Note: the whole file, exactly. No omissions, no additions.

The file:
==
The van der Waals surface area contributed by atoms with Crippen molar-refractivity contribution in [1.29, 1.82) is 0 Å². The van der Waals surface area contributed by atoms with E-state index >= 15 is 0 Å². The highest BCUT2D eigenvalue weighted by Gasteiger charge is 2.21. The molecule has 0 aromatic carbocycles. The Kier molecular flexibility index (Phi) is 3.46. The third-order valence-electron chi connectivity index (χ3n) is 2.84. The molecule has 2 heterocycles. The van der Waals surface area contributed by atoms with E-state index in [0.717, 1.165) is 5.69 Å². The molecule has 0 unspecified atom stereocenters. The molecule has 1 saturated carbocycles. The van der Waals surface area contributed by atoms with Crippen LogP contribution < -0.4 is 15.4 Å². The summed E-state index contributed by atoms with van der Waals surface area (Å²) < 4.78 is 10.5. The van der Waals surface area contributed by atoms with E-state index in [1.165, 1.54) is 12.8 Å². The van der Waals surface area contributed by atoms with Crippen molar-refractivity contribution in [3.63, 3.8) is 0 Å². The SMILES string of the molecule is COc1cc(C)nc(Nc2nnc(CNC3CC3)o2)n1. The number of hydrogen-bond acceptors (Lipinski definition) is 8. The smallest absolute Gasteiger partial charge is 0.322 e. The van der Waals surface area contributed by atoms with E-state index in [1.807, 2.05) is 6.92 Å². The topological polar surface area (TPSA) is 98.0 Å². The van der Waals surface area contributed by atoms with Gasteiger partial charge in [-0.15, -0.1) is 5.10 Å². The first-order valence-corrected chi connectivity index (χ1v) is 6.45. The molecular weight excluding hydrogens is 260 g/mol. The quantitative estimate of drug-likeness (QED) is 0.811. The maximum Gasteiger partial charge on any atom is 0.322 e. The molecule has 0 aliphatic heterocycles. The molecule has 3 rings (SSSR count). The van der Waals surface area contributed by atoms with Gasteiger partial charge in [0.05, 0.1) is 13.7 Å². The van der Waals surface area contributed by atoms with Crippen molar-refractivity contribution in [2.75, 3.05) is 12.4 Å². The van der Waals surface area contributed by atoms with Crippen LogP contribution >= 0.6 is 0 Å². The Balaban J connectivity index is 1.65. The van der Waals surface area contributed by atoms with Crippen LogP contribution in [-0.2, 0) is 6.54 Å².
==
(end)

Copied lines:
The van der Waals surface area contributed by atoms with Crippen molar-refractivity contribution in [1.29, 1.82) is 0 Å². The van der Waals surface area contributed by atoms with E-state index >= 15 is 0 Å². The highest BCUT2D eigenvalue weighted by Gasteiger charge is 2.21. The molecule has 0 aromatic carbocycles. The Kier molecular flexibility index (Phi) is 3.46. The third-order valence-electron chi connectivity index (χ3n) is 2.84. The molecule has 2 heterocycles. The van der Waals surface area contributed by atoms with E-state index in [0.717, 1.165) is 5.69 Å². The molecule has 0 unspecified atom stereocenters. The molecule has 1 saturated carbocycles. The van der Waals surface area contributed by atoms with Crippen LogP contribution < -0.4 is 15.4 Å². The summed E-state index contributed by atoms with van der Waals surface area (Å²) < 4.78 is 10.5. The van der Waals surface area contributed by atoms with E-state index in [1.165, 1.54) is 12.8 Å². The van der Waals surface area contributed by atoms with Crippen molar-refractivity contribution in [3.63, 3.8) is 0 Å². The SMILES string of the molecule is COc1cc(C)nc(Nc2nnc(CNC3CC3)o2)n1. The number of hydrogen-bond acceptors (Lipinski definition) is 8. The smallest absolute Gasteiger partial charge is 0.322 e. The van der Waals surface area contributed by atoms with E-state index in [1.807, 2.05) is 6.92 Å². The topological polar surface area (TPSA) is 98.0 Å². The van der Waals surface area contributed by atoms with Gasteiger partial charge in [-0.15, -0.1) is 5.10 Å². The first-order valence-corrected chi connectivity index (χ1v) is 6.45. The molecular weight excluding hydrogens is 260 g/mol. The quantitative estimate of drug-likeness (QED) is 0.811. The maximum Gasteiger partial charge on any atom is 0.322 e. The molecule has 0 aliphatic heterocycles. The molecule has 3 rings (SSSR count). The van der Waals surface area contributed by atoms with Gasteiger partial charge in [0.05, 0.1) is 13.7 Å². The van der Waals surface area contributed by atoms with Crippen molar-refractivity contribution in [2.75, 3.05) is 12.4 Å². The van der Waals surface area contributed by atoms with Crippen LogP contribution >= 0.6 is 0 Å². The Balaban J connectivity index is 1.65. The van der Waals surface area contributed by atoms with Crippen LogP contribution in [-0.2, 0) is 6.54 Å².